TEL AVIV – A 24-year-old Palestinian man is fighting for his life at a Khan Younis hospital, south of Gaza City, after he tried to kill himself by drinking pesticides and other chemicals.
There has been a 35-40 percent increase in suicide attempts in 2016 compared to 2013-2015, the Europe-Mediterranean Human Rights Monitor has found.
The Monitor issued a statement on Monday saying that the Hamas government’s Health Ministry refuses to release data about suicide, medical negligence, and homicide cases while harassing journalists and human rights workers who look into the matter.
The organization said that this is a “violation of article 19 of the Universal Declaration of Human Rights, which guarantees the freedom of opinion and expression, as well as the freedom to seek information and circulate it.”
The statement called on the Gaza Health Ministry to honor international law and enable the media and international NGOs to do their job freely.
An estimated 80 Gazans tried or succeeded in taking their lives in January and February of this year. Suicides and attempted suicides averaged about 25-30 a month in 2013-2015.
“The situation has never been worse,” says Zahia Al-Qarra, MD, a psychiatrist with the Gaza Community Mental Health Program. “In the past, Gazans have always been able to find a way out when it got very bad. They would work in Israel or abroad in Saudi Arabia or Kuwait. Even when those options were not available, they could escape through the tunnels into Egypt. But now that Israel and Egypt have destroyed most of the tunnels, there is no way out. We are trapped in Gaza. Everyone appears to be against us. All of the doors are locked.”
Hamas, the party that has ruled the Strip since 2007, blames Israel for the hardships that its “double siege” instigates, as well as the Palestinian Authority, whom they claim collaborates with Israel’s measures.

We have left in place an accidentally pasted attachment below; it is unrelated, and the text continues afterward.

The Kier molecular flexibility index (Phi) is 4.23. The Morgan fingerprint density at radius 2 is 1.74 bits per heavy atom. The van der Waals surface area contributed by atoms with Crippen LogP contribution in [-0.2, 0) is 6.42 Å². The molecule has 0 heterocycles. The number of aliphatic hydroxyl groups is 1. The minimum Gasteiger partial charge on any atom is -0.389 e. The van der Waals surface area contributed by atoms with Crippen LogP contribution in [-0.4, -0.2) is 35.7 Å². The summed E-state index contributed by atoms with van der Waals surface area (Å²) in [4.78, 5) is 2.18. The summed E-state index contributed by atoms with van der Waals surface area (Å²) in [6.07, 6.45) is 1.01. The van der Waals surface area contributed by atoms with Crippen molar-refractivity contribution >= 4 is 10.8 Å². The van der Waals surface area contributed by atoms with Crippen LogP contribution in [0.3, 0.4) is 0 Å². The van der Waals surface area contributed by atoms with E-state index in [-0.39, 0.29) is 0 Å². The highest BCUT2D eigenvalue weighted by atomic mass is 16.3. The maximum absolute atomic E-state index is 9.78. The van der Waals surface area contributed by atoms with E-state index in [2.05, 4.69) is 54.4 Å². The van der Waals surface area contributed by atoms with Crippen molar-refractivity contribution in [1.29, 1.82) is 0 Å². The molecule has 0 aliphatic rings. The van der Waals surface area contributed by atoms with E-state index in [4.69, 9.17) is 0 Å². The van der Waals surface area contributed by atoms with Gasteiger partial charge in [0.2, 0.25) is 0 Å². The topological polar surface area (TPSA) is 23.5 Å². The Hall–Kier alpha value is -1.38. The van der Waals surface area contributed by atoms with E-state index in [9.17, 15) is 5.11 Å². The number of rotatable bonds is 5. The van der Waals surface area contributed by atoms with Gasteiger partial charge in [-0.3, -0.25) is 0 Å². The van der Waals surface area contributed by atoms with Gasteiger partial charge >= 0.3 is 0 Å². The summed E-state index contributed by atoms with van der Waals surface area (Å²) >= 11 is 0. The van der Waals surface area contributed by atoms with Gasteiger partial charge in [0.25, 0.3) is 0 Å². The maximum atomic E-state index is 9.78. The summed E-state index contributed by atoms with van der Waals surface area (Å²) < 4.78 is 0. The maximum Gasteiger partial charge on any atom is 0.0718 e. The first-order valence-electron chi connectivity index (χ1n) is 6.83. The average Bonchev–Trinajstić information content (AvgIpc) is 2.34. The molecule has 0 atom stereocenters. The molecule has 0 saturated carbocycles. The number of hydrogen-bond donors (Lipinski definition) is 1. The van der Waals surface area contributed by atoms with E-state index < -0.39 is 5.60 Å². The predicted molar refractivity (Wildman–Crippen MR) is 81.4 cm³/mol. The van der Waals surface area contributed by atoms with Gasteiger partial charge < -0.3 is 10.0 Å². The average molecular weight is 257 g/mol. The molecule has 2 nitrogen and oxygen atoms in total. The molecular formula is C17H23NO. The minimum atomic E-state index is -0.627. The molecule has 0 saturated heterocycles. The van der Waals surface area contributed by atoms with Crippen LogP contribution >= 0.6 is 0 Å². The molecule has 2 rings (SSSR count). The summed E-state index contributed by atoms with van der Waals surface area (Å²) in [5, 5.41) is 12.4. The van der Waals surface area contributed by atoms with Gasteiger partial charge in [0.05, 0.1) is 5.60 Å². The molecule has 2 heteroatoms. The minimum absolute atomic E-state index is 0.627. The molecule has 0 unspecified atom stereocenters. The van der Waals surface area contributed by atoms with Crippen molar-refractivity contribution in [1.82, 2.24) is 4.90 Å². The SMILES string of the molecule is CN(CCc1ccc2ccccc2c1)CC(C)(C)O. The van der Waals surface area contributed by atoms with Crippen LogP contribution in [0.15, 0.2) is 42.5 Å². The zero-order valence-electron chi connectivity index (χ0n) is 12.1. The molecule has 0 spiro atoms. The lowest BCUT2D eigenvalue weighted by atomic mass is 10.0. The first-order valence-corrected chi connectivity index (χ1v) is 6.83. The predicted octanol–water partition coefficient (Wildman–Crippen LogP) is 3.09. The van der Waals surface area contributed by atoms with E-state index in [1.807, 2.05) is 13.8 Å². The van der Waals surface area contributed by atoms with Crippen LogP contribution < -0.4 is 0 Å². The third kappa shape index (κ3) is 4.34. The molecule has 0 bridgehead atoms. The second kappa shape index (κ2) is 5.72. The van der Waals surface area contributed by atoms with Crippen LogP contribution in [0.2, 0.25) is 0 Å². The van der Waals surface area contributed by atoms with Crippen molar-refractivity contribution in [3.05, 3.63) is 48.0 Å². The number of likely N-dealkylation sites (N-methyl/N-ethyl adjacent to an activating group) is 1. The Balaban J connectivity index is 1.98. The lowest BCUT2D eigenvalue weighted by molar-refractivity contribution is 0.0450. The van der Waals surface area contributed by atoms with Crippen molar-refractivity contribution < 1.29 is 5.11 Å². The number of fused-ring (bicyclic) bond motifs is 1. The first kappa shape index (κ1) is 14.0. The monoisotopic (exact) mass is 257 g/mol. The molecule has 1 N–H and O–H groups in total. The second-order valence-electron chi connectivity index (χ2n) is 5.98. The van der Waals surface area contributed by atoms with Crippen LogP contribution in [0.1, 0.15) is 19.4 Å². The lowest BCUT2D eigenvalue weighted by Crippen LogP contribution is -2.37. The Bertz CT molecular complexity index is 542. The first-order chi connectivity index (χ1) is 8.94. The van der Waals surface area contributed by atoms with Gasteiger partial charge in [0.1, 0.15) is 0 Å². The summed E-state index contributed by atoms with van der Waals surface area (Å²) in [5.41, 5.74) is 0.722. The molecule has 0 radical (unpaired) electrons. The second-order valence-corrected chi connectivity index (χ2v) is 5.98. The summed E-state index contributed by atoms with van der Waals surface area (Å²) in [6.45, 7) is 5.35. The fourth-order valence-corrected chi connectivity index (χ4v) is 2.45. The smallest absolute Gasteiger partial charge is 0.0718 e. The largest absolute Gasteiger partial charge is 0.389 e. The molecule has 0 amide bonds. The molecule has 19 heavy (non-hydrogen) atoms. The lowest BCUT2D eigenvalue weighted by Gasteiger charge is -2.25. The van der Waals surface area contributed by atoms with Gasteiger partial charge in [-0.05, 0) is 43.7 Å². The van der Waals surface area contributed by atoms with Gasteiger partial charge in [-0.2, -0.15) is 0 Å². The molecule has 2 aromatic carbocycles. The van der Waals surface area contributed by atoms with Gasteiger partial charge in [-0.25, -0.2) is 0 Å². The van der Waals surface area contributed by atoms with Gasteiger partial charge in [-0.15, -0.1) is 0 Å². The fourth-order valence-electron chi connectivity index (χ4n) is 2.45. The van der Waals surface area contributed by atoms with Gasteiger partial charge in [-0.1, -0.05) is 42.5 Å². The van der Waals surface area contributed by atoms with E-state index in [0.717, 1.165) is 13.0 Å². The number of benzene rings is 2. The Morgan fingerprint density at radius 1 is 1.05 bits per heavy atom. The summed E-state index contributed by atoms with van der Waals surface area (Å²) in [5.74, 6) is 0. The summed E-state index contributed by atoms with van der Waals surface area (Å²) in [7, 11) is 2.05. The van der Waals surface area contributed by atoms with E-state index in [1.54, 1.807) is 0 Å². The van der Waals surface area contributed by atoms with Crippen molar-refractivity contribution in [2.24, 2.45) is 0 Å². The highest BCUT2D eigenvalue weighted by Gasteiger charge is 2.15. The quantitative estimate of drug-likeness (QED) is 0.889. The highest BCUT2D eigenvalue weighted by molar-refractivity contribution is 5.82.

In response to repeated rocket fire by Gazan terrorists aimed at nearby Israeli civilian population zones, Israel in 2007 imposed a land, air, and sea military blockade of Gaza to ensure that Hamas cannot bring more weapons and rockets into the coastal enclave.
This was after Israel unilaterally withdrew from Gaza in 2005 in hopes that the Palestinians would use the territory for peaceful means. Instead, the Gazans elected Hamas to power and the Strip was used as a launching ground for thousands of attacks on Israel.
Contrary to popular belief, all kinds and quantities of consumer goods can be imported into the Gaza Strip through border crossings with Israel. The Israeli Ministry of Foreign Affairs states “border crossings have a capacity of 800 trucks a day in order to meet all of Gaza’s import demands. Every single day, about 550 truckloads of goods, carrying everything from foodstuffs to vehicles, pass into Gaza from Israel.”
The only import restrictions, the Ministry explains, involve “weapons and a list of dual-use items which can be used in the production of weapons and terrorist infrastructure. Dual-use items can be imported into Gaza subject to a security screening.”
Indeed, Hamas has been caught using imported concrete to build its terror tunnels. A single tunnel utilizes 500 tons of concrete or more.
Also contrary to popular belief, Gaza in modern times has never had a port capable of handling cargo ships; it has relied almost entirely on the transport of goods across the borders with Israel or Egypt.
Besides transporting goods, the Ministry documents:
Israel also supplies the Gaza Strip with millions of cubic meters of water every year and more than half of its electricity. In the beginning of March 2015, Israel announced that it was implementing plans to double the water supplied to Gaza, from 5 million to 10 million cubic meters of water annually (2.6 billion US gallons). These plans had been delayed by the Palestinian refusal to participate in Joint Water Committee meetings.